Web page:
The Male Menopause: What You Need To Know
Robert C. Robinson III, MD
While it has long been recognized that women go through a hormonal change sometime around their fifth decade of life, not until recently has it been suggested that men may go through a similar change which could explain some of the stages of “mid-life”. Previously viewed as a “mid-life crisis”, there has been increasing consideration given to the possibility that medical and hormonal changes are the basis for some of the experiences that middle aged men go through. The phenomenon that I’m referring to is known as “low T” or low testosterone. Here we will explain what “low T” is, who experiences it, the symptoms and some of the more common treatment options available.
What is testosterone?
Testosterone is the hormone that differentiates the male from female genders. Responsible for the embryonic development of male sex characteristics, testosterone plays a significant role in a male’s life from boyhood throughout manhood. Surges in testosterone in pubescent boys, results in increased muscle build up and bone strength, deepening of the voice and stimulation of the sex drive. In our adult lives, testosterone contributes to a maintenance of a man’s sex drive, energy level, maintenance of secondary
sex characteristics (facial hair, pubic hair etc), muscle mass and even maintenance of a healthy weight. While it is normal for testosterone levels to drop after age 40, the decline is usually rather small with an average rate of about 1-2% per year. More rapid drops in testoterone may be indicative of the condition known as “low T”.
What is Low T?
As stated above, declining testosterone levels are a natural phenomenon that occurs as a normal part of the aging process. Testosterone levels can be measured via a blood test and levels less than 300ng/dL are considered abnormally low irrespective of age. Sometimes referred to as the “male menopause” or “andropause”, “low T” occurs when the testosterone levels drop below this threshold of 300ng/dL.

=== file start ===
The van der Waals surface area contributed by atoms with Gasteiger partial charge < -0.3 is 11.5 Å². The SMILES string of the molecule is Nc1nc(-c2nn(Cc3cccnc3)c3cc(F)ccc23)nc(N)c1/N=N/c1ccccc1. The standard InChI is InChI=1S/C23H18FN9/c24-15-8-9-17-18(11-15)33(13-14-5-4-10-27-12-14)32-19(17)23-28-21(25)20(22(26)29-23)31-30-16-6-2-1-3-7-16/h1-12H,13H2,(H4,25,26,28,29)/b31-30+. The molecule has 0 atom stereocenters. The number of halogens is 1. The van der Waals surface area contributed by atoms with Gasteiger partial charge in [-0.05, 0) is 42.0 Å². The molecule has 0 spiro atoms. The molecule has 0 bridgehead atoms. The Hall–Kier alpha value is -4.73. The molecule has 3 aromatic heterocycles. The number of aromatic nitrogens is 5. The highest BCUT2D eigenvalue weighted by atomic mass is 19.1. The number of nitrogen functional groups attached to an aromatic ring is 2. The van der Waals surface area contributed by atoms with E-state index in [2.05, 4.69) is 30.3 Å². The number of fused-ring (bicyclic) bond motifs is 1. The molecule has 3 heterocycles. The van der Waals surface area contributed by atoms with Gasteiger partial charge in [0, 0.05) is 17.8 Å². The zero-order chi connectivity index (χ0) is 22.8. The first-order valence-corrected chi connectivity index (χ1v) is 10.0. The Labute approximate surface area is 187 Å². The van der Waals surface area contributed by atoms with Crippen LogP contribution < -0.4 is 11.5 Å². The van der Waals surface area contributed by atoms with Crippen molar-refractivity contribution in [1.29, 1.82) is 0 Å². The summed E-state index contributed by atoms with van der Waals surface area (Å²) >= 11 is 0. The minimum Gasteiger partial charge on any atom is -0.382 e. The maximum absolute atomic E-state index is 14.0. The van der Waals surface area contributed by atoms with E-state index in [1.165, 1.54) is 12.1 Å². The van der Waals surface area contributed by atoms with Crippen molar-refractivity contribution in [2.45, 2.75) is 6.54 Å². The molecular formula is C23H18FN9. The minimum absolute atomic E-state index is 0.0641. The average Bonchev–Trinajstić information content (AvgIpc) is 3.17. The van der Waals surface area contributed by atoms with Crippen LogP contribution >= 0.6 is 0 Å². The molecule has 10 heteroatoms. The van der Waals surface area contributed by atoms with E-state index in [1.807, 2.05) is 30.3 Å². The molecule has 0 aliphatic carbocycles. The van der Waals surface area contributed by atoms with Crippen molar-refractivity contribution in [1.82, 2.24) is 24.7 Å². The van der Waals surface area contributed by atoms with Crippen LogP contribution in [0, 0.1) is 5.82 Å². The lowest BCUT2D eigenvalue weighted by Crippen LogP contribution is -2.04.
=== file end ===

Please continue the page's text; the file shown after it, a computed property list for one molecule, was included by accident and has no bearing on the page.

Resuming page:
What are the symptoms of “low T”?
Some of the more commonly recognized symptoms of “low T” include decreased sex drive, erectile dysfunction, mood instability, fatigue and sleep disturbances. While it seems that “low T” symptoms would be easily recognizable in men just as the symptoms of menopause are in a woman, men don’t often appreciate the onset of these symptoms due to their gradual development. This is because of the slow decline of testosterone levels over YEARS as compared to a woman’s more rapid menopause which occurs over months. Symptoms of “low T” may not be quite as pronounced if the changes have occurred over a long period of time. For example, a man may think that he has a normal sex drive, not realizing that it is nowhere near as strong as it once was. Of all men with low testosterone, approximately 50-70% will experience symptoms of “low T”.
How is “low T” treated?
“Low T” can be treated by raising testosterone levels with topical testosterone gels and patches applied to the skin daily, testosterone injections, or orally disintegrating tablets.
The goal of therapy is to raise testosterone levels to the normal range and to help alleviate the symptoms of low testosterone. The appropriate replacement therapy for you will need to be determined by you and your healthcare provider.
Will I see improvement in my symptoms if my “low T” is treated?
Data suggests that approximately 10% of men saw no improvement. However 90% of men treated for “low T” report some improvement in symptoms. It is impossible to know for sure if you will see improvement in your symptoms with treatment, however the vast majority of men do.
Who should be tested for “low T”?
It is recommended that only those men experiencing symptoms should be screened for “low T”. Declines in testosterone levels are normal after age 40, and not all men who have low testosterone levels will become symptomatic. Over half of men with “low T” do experience symptoms, and these are the individuals who need to be screened.
If you are a man experiencing any of the symptoms listed above you should speak with your healthcare provider about being tested for “low T”.
It’s a health thing and we’ve got to understand!